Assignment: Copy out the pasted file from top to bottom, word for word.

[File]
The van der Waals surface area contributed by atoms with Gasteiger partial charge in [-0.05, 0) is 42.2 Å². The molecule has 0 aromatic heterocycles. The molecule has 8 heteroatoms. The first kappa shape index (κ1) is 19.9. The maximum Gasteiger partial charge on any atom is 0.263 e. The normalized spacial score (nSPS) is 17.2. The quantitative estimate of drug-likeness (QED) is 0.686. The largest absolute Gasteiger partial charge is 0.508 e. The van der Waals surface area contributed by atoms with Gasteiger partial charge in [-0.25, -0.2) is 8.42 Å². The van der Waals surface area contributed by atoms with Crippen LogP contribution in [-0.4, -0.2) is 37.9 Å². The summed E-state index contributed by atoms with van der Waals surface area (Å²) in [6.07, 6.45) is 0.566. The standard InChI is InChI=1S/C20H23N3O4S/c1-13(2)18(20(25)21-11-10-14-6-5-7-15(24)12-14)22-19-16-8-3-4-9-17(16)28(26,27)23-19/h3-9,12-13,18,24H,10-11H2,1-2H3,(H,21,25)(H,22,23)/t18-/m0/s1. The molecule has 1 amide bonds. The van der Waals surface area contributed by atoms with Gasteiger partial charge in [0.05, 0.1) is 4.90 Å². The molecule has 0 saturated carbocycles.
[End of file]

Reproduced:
The van der Waals surface area contributed by atoms with Gasteiger partial charge in [-0.05, 0) is 42.2 Å². The molecule has 0 aromatic heterocycles. The molecule has 8 heteroatoms. The first kappa shape index (κ1) is 19.9. The maximum Gasteiger partial charge on any atom is 0.263 e. The normalized spacial score (nSPS) is 17.2. The quantitative estimate of drug-likeness (QED) is 0.686. The largest absolute Gasteiger partial charge is 0.508 e. The van der Waals surface area contributed by atoms with Gasteiger partial charge in [-0.25, -0.2) is 8.42 Å². The van der Waals surface area contributed by atoms with Crippen LogP contribution in [-0.4, -0.2) is 37.9 Å². The summed E-state index contributed by atoms with van der Waals surface area (Å²) in [6.07, 6.45) is 0.566. The standard InChI is InChI=1S/C20H23N3O4S/c1-13(2)18(20(25)21-11-10-14-6-5-7-15(24)12-14)22-19-16-8-3-4-9-17(16)28(26,27)23-19/h3-9,12-13,18,24H,10-11H2,1-2H3,(H,21,25)(H,22,23)/t18-/m0/s1. The molecule has 1 amide bonds. The van der Waals surface area contributed by atoms with Gasteiger partial charge in [0.05, 0.1) is 4.90 Å². The molecule has 0 saturated carbocycles.